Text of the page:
But here also lies an opportunity. As Marx wrote, “one step of real movement is better than a thousand programmes”, and this movement has taken several major steps in a very short time. Splits and contentions in such a movement are inevitable and a sign of health rather than weakness, insofar as they lead to the further and further confrontation of those involved with the true nature of the prevailing system and its defensive structures. Every further step will lead some to halt in fear of what lies ahead, but it will also lead some to identify and overcome barriers where they had never known them before, and in so doing to grasp more and more clearly the full outline of our capitalist maze. While the nature of the First World is such that it’s ‘aristocracy of labor’ is the least likely to rebel against the dominion of capital, it is also true that if and when they do, it has the greatest impact. The current crisis, as crises tend to do, has opened the eyes of millions to the reality of the system in a way that no socialist pamphlet or labor conference could possibly do. This alone is invaluable. The real nature of this movement is shown precisely by the fact that even in the United States, the tendency within it towards fascism, chauvinism, and petty-bourgeois white populism has been insignificant in the extreme. Neither the ‘Tea Party’ nor the fanboys of Ron Paul have had any success in diverting it from its fundamental political understanding, however undeveloped that may yet be. This, again, is encouraging in the extreme.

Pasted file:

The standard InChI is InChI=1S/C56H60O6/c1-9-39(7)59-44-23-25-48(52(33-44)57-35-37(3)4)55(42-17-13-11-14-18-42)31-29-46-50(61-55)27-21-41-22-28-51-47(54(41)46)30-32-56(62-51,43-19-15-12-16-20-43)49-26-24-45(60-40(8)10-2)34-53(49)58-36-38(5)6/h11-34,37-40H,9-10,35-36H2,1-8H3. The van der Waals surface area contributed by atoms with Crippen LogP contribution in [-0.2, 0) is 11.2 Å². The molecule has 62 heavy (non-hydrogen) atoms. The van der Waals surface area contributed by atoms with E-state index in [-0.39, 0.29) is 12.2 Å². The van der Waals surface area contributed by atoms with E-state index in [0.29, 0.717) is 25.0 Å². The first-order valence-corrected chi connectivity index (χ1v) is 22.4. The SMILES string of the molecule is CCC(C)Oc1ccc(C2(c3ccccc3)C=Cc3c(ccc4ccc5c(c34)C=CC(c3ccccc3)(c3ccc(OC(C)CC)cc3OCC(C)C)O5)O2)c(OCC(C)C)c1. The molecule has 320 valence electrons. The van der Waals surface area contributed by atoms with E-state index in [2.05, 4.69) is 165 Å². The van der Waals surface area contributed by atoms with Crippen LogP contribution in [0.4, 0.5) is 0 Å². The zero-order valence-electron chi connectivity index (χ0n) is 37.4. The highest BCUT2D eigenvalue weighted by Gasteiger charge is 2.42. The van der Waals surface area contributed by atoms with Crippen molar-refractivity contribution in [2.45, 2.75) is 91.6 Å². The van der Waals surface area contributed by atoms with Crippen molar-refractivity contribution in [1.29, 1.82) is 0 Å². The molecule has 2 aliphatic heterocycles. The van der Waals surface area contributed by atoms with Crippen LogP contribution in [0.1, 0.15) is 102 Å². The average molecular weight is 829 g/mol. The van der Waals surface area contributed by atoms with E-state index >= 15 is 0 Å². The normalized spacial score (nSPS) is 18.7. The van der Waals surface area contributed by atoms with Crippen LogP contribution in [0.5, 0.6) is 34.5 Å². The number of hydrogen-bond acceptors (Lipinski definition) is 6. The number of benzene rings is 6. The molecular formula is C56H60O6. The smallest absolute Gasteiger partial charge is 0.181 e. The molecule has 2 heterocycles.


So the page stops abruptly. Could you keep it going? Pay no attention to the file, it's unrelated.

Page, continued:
If these analyses may seem contradictory, it is because the movement itself is. In fact, it could not be otherwise. Its diversity of goals and aims, and of causes for protest, is potentially a weakness; it is also potentially a strength. As Vijay Prashad, hardly a First World petty reformist, put it about the American branch of the movement:

Our strength comes in our diversity, in our realization that no single issue discounts any other issue. The interconnected web of injuries draws us into our anti-systemic politics. Some see the sheer diversity of our movement as a failing, asking that we concentrate on one or two issues, on the main issue, which more often then not strips bare life into a cartoonish abstraction (is the “economy” really absent race and gender?). To such frivolous objections, here are at least two reactions. First, it is precisely that the American Left is constituted by this vastness that makes it imperative to recognize the right of the many to castigate all wrongs. More people should be welcome into the American Left,certainly into OWS, bringing with them their many complaints and dreams. Our movement must promise more to each of us than what is available in the present. Second, no one claim to human freedom is essentially more important than another. In time, there will be a serious debate in our movement over how to frame our core issues, and how to move one part of the agenda before another. That is inevitable. But that does not mean that at the start we should already be closing our doors to these or those issues.